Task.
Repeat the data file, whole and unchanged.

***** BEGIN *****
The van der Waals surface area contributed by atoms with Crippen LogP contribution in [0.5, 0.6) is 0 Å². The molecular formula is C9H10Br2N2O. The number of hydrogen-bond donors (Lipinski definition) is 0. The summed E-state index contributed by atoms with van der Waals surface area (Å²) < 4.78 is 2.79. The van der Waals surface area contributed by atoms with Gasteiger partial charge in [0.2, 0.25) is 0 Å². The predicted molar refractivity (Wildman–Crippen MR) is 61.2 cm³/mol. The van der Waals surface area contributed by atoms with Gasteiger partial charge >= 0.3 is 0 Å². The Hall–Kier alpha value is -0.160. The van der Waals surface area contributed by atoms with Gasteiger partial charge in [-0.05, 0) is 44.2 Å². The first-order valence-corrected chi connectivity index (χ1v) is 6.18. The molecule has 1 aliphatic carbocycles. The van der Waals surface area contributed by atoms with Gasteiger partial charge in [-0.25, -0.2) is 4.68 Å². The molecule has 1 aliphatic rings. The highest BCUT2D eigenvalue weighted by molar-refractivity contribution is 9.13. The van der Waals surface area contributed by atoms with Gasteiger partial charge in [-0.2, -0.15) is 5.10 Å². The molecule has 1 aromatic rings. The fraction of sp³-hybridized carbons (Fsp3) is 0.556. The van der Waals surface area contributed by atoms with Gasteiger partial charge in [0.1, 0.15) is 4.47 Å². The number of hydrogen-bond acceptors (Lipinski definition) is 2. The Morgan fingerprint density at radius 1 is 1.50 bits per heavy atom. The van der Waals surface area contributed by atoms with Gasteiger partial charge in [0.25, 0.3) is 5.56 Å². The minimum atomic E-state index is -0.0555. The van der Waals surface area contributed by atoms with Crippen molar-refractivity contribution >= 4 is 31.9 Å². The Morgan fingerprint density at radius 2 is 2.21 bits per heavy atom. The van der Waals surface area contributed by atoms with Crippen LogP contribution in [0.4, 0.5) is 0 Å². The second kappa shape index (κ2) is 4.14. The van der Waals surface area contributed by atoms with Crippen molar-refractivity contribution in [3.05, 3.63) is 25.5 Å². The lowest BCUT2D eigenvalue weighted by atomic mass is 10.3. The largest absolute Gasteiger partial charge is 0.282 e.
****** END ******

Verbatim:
The van der Waals surface area contributed by atoms with Crippen LogP contribution in [0.5, 0.6) is 0 Å². The molecular formula is C9H10Br2N2O. The number of hydrogen-bond donors (Lipinski definition) is 0. The summed E-state index contributed by atoms with van der Waals surface area (Å²) < 4.78 is 2.79. The van der Waals surface area contributed by atoms with Gasteiger partial charge in [0.2, 0.25) is 0 Å². The predicted molar refractivity (Wildman–Crippen MR) is 61.2 cm³/mol. The van der Waals surface area contributed by atoms with Gasteiger partial charge >= 0.3 is 0 Å². The Hall–Kier alpha value is -0.160. The van der Waals surface area contributed by atoms with Gasteiger partial charge in [-0.05, 0) is 44.2 Å². The first-order valence-corrected chi connectivity index (χ1v) is 6.18. The molecule has 1 aliphatic carbocycles. The van der Waals surface area contributed by atoms with Gasteiger partial charge in [-0.25, -0.2) is 4.68 Å². The molecule has 1 aliphatic rings. The highest BCUT2D eigenvalue weighted by molar-refractivity contribution is 9.13. The van der Waals surface area contributed by atoms with Gasteiger partial charge in [-0.2, -0.15) is 5.10 Å². The molecule has 1 aromatic rings. The fraction of sp³-hybridized carbons (Fsp3) is 0.556. The van der Waals surface area contributed by atoms with Gasteiger partial charge in [0.1, 0.15) is 4.47 Å². The number of hydrogen-bond acceptors (Lipinski definition) is 2. The Morgan fingerprint density at radius 1 is 1.50 bits per heavy atom. The van der Waals surface area contributed by atoms with Gasteiger partial charge in [0.25, 0.3) is 5.56 Å². The minimum atomic E-state index is -0.0555. The van der Waals surface area contributed by atoms with Crippen molar-refractivity contribution >= 4 is 31.9 Å². The Morgan fingerprint density at radius 2 is 2.21 bits per heavy atom. The van der Waals surface area contributed by atoms with Crippen LogP contribution in [0.4, 0.5) is 0 Å². The second kappa shape index (κ2) is 4.14. The van der Waals surface area contributed by atoms with Crippen molar-refractivity contribution in [3.05, 3.63) is 25.5 Å². The lowest BCUT2D eigenvalue weighted by atomic mass is 10.3. The largest absolute Gasteiger partial charge is 0.282 e.